The elimination of Engine 709 in Hyattstown would yield $2.5 million in savings and relocate 12 full-time firefighters to other stations in the County. There were 189 dispatched incidents for their first-due area, of these calls 148 were EMS calls, 41 were ALS, 84 were no collision EMS calls, two were for structure fires, according to Farag.

   The Council Staff report said that response times for the Engine 709 first-due areas without this unit could increase from 6- to 8-minutes to 10- to 12-minutes. “Taking this engine out of service would eliminate 12 FTEs. The incumbents of these positions would be redeployed to reduce overtime costs until vacancies become available due to attrition. Nobody is losing a job. They will be re-deployed,” said Farag.

   The elimination of Tower 724 in Hillendale would yield $1.5 million and allow for eight full-time firefighters to be redeployed to other stations in the County.

   Both Hucker and Elrich agreed with Katz that all three units should be reinstated in the operating budget. Elrich told Chief Goldstein, “You guys did too good of a job of drilling into our heads the importance of not going beyond the eight-minute response time. Having been beaten into submission on that, I am loathe to say, ‘eh, 12 minutes is okay.’ I don’t see any choice really.”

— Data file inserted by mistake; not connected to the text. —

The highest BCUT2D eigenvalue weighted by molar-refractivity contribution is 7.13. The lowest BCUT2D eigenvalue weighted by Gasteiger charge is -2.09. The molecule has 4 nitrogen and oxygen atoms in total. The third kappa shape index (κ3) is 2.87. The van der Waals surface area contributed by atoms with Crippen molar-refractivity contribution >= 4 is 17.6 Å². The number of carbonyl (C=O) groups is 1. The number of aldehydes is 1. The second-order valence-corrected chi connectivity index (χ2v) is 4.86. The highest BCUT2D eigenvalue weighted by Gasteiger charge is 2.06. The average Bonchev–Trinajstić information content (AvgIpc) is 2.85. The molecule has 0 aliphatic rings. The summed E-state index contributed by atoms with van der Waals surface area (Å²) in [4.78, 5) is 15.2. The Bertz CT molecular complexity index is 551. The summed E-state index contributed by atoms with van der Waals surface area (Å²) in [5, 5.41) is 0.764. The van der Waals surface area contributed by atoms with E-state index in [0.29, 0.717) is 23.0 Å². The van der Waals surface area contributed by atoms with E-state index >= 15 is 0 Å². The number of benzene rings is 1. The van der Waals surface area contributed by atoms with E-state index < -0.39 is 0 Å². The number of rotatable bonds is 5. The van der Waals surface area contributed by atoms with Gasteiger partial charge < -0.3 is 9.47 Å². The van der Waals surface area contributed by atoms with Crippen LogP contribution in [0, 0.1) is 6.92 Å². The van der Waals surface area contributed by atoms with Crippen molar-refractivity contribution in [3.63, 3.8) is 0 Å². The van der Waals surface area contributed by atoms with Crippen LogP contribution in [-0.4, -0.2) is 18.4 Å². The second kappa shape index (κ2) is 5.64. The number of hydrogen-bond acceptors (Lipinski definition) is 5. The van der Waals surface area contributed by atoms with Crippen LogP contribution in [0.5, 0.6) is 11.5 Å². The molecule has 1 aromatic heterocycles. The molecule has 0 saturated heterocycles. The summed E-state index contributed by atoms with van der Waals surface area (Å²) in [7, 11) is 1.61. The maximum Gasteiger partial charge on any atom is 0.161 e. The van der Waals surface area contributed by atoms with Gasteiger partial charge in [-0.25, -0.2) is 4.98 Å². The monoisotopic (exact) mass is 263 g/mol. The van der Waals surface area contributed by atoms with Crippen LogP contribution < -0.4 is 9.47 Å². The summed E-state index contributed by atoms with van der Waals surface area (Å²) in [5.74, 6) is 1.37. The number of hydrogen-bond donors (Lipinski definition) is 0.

Councilmember Craig Rice, while not a member of the Public Safety Committee felt the need to address the committee on this topic since two of the proposed units for elimination (Engine 279 and 709) are in his 2nd District.

   “Germantown is certainly not incorporated, but if it were it would be the second largest city in the State,” Rice told the committee. “Recognizing that reducing fire service to a population that continues to grow is challenging. I really appreciate staff recognizing that and recommending to place that back in the budget. I will say that one of our fastest growing areas, while it might not be our largest, is Clarksburg.”

   Rice then referred to the planned new fire station in Clarksburg which has been in the design and planning stages for some time. “While we have a fire station that is a few years out, in terms of potentially being there to provide service, that Hyattstown station actually provides that service now to help with that community. Certainly, it would create a huge draw on service from the surrounding Germantown stations and the sole Clarksburg station at this point.”